III. Christmas/Easter/Minor Church Holidays

When Displayed Christmas, Easter and Minor Church Holidays  (such as Trinity Sunday and Christ the King)

Color White with gold lettering.

Symbolism The CHI-RHO symbol (also known as chrismon) is one of the earliest forms of Christo gram formed by superimposing the first two capital letters (X and P) of the Greek XPIETOE “Christ” in such a way that the vertical stroke of the rho intersects the center of the chi (pronounced kee-roe), first Christian cross, adopted by the Roman Emperor Constantine, representing the first two letters in the name of Christ. “By this sign you shall conquer.” It is a monogram of Christ, an anagram.

Fabric Dupioni silk

IV. Lent

When Displayed Lenten paraments are displayed from Ash Wednesday up to, but not on, Maundy Thursday. The white paraments are in place on Easter Sunday

Color Deep purple

Symbolism Jerusalem Cross, a large four armed, four quadrant gold and lighter purple with smaller crosses placed in the spaces created by the central cross. They are outlined in white. The Jerusalem Cross is rich in symbolism and meaning and goes by many different names, including the Crusader’s Cross. This Jerusalem Cross represents Christ’s command to spread the Gospel around the world, a mission that started in Jerusalem. It was part of the coat of arms of the short-lived Jerusalem Kingdom (1099-1203 A.D.). It is a busy collection of five crosses and the most common interpretations are: A combination of the Old Testament teachings (the four Tau crosses) and the New Testament teachings (the four Greek crosses). The four evangelists, Mathew, Mark, Luke and John, with Christ in the center. Christianity (central cross) broadcast by missionaries to the four corners of the world. Five crosses representing the five wounds of Jesus on the cross (small crosses for the hands and feet, and a large central cross for the spear wound in his side).

Fabric Dupioni silk

V. Pentecost

When Displayed This set is displayed on one Sunday fifty days after Easter. The red pastoral stole may also be worn during an ordination.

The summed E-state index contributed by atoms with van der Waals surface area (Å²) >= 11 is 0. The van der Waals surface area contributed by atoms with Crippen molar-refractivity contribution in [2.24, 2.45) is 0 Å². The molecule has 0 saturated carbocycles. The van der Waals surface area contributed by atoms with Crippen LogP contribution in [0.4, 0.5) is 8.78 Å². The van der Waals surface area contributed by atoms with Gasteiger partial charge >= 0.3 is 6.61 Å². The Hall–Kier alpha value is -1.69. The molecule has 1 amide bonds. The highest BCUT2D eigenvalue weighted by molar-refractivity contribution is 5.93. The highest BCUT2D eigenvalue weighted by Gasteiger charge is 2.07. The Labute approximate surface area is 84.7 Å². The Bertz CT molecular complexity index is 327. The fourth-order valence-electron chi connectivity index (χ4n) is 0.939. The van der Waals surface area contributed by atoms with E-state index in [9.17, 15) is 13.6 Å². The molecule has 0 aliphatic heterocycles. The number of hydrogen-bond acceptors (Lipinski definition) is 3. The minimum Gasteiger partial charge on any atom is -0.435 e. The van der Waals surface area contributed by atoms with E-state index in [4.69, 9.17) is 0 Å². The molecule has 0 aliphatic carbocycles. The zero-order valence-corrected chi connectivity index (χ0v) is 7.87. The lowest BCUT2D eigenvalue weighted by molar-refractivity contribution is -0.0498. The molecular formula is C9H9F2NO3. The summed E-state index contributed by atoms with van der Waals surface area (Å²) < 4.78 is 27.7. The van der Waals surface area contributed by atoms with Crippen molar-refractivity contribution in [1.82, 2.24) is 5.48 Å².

Color Red, multi-colored image embroidered in a mandala and rimmed with gold.

Symbolism The white dove symbolizes the Spirit of God, descending from the heavens with seven flames toward the Apostles. Acts of the Apostles 2:3, “A driving wind surrounded the apostles on that first Pentecost to strengthen them in their faith” The flames represent the breath of God. When we breathe, we inspire. God therefore, “inspired” the apostles, breathing life into the church. The flames or fire represent the strength and force of the Holy Spirit. The flames are also gifts of the Holy Spirit, which include: wisdom, understanding, counsel, might, knowledge, piety and fear.

Biblical References Mark 1:10 Jesus’ baptism…”the spirit, like a dove” Matthew 3:16 Jesus’ baptism…he saw the Spirit of God descending like a dove to alight on him Luke 3:22 …during a general baptism, the dove and God’s voice John 1:32…John witnessed the dove coming to rest on Jesus Exodus 3:2 burning bush on Mt. Sinai from which God spoke to Moses Exodus 13:2…people led by a pillar of fire at night

Fabric Dupioni silk

Reference books used for researching religious symbols

Symbols of the Christian Faith by Alva William Steffler, 2002

Within the Chancel by Thomas R. Stafford, 1955

The Revised English Bible with the Apocrypha, 1989

Saints, Signs and Symbols: The symbols of Christian Art by Hilarie and James Cornwell

Worship without words: The signs and symbols of our faith by Patricia S. Klein

Our Christian Symbols by Friedrich Rest

How to read a Church by Richard Taylor

Paraments Usage Calendar SeasonColorDescription AdventBlueThe church year begins with Advent, when the color is blue—for the night skies over Bethlehem, and for waiting. It’s also traditionally the color of Mary. (Purple used to be used for both Advent and Lent, but in recent years it’s considered too penitential for Advent.) Christmas - EpiphanyWhiteAfter Advent, the color becomes white for Christmas. White is symbolic of purity and victory. It stays white through Epiphany. Ordinary Time - After EpiphanyGreenAfter Epiphany, the color goes green for a few weeks. Green is for “ordinary time,” and green represents growth and new life. LentPurpleLent comes in the early spring, and the paraments go purple—which is the color of royalty, suffering, and penitence. EasterWhiteAt Easter we return to the white of victory for the seven weeks of the Easter season. PentecostRedAt Pentecost, the color is red just for a single Sunday. Red symbolizes the flames of the Spirit. Ordinary Time - After PentecostGreenAfter Pentecost Sunday, we return to the green of ordinary time and stay there through the summer and fall until Advent rolls back around. Minor Church Holidays WhiteThere are a few brief occasions—minor church holidays like Trinity Sunday and Christ the King—when the color is supposed to be switched to white just for a day, but we may or may not observe that rule. Minister OrdinationsRedWhen a minister is ordained in our church; it is used for ordinations.